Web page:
if I have a sub panel in my outdoor shed is it possible to back feed my generator through the subpanel and if so how and where would i put the interlock. help

  • 1
    You want to connect the generator to the sub panel, but have generator power to the house though the main panel? Do you want the sub panel to power the shed without the generator or the shed is just handy to hook up the generator?
    – crip659
    Jul 28 at 21:32
  • What size is the existing conduit out to the shed? What's your generator wattage and what's your current load in the shed? Jul 28 at 22:12
  • This is a duplicate. Let me find the dupe...
    – Ecnerwal
    Jul 28 at 22:24

1 Answer 1


I'm afraid not. No way to do it.

This has been asked a lot, and we've searched at length, and there's no legal or safe way that we have found.

And it's exactly the problem you're seeing. You >>NEED<< a way to have the interlock work; so the generator can't turn on except when the utility main is off. And there's no way to implement that.

So the conventional way to do that is just put more wires in the conduit, or trench a new cable if you're doing direct burial.

At least in the cheap, simple, "cost IS an object" universe.

The PowerWall option

Now of course everything is changing in the 21st century with demand-side management, EMS, and all that. Let's imagine you're installing a Tesla PowerWall, which is a sophisticated inverter that can be grid-tied (to sell solar production back to the utility) or off-grid (during grid-down conditions). It also needs an interlock.

The way the PowerWall and competitor systems do it, is to have a power-operated disconnect - not a transfer switch, a disconnect - on the utility side of the main. Some of them are "meter collars" that sit underneath your electric meter. On command from the PowerWall, that disconnect opens, and then, an interlock (mechanical switch) on the disconnect closes, signaling "the disconnect is open". At that point the PowerWall knows it's safe to spin up.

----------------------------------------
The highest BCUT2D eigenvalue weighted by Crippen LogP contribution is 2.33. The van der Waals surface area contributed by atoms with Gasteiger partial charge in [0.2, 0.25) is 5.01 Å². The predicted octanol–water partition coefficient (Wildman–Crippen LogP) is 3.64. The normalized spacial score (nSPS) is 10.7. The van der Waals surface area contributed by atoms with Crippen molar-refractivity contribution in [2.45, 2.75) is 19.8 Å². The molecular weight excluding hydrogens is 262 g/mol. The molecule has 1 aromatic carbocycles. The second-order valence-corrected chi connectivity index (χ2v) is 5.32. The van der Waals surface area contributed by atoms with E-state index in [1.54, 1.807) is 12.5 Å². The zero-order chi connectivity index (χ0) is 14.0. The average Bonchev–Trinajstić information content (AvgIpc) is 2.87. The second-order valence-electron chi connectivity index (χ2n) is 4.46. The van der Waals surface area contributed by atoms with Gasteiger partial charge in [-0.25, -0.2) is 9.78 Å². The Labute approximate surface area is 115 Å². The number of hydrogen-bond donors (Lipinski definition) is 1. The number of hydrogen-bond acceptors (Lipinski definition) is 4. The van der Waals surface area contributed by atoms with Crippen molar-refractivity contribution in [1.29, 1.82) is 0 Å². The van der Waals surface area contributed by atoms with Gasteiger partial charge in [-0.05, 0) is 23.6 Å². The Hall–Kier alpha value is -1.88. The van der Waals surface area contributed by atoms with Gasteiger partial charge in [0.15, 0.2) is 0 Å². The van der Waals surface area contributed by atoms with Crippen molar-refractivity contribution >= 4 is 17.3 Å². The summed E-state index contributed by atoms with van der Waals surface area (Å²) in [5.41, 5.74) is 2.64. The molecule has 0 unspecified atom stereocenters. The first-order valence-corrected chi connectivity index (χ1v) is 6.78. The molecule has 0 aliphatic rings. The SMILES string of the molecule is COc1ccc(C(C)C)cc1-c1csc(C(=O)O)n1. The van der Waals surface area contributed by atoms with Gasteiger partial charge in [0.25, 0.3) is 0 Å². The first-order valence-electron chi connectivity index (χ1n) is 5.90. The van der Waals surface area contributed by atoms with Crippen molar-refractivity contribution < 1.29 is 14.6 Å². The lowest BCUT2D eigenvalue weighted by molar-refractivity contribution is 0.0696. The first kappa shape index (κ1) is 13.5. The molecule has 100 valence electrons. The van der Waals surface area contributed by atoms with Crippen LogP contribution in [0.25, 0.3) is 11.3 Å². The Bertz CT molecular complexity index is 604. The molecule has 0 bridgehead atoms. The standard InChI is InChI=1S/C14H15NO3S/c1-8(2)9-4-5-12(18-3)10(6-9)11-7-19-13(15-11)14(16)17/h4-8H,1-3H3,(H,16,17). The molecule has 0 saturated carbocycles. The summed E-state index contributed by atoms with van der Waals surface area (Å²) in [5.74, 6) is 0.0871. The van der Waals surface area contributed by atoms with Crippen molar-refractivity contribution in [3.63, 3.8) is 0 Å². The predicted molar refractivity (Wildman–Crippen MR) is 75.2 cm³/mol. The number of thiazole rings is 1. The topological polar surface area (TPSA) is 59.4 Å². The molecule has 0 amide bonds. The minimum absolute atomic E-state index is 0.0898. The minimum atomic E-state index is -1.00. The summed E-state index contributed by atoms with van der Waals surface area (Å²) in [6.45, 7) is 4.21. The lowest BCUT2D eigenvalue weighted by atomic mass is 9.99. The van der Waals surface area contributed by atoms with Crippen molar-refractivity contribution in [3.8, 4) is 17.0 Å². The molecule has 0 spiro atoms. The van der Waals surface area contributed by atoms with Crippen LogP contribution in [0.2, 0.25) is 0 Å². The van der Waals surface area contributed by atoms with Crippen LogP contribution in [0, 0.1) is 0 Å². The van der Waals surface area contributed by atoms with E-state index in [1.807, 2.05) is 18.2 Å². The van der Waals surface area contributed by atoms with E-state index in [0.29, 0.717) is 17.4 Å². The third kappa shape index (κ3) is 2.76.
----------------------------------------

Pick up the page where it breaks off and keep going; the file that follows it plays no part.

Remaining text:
I mean if you were putting a Tesla PowerWall in the shed, that's just how you'd do it, but you'd still be having to wire that control cable, so unless the existing run is in conduit, you're still trenching.

So for your generator, I suppose something like that could be done. And the disconnect switch could be manual. But I really can't point you to any products on the market that would do that achievably.

And even if such equipment was readily available, we can't say it would be cheaper than trenching a second set of wires for the generator, e.g. 6-6-6-6 aluminum is a bargain... which is the straightforward approach.

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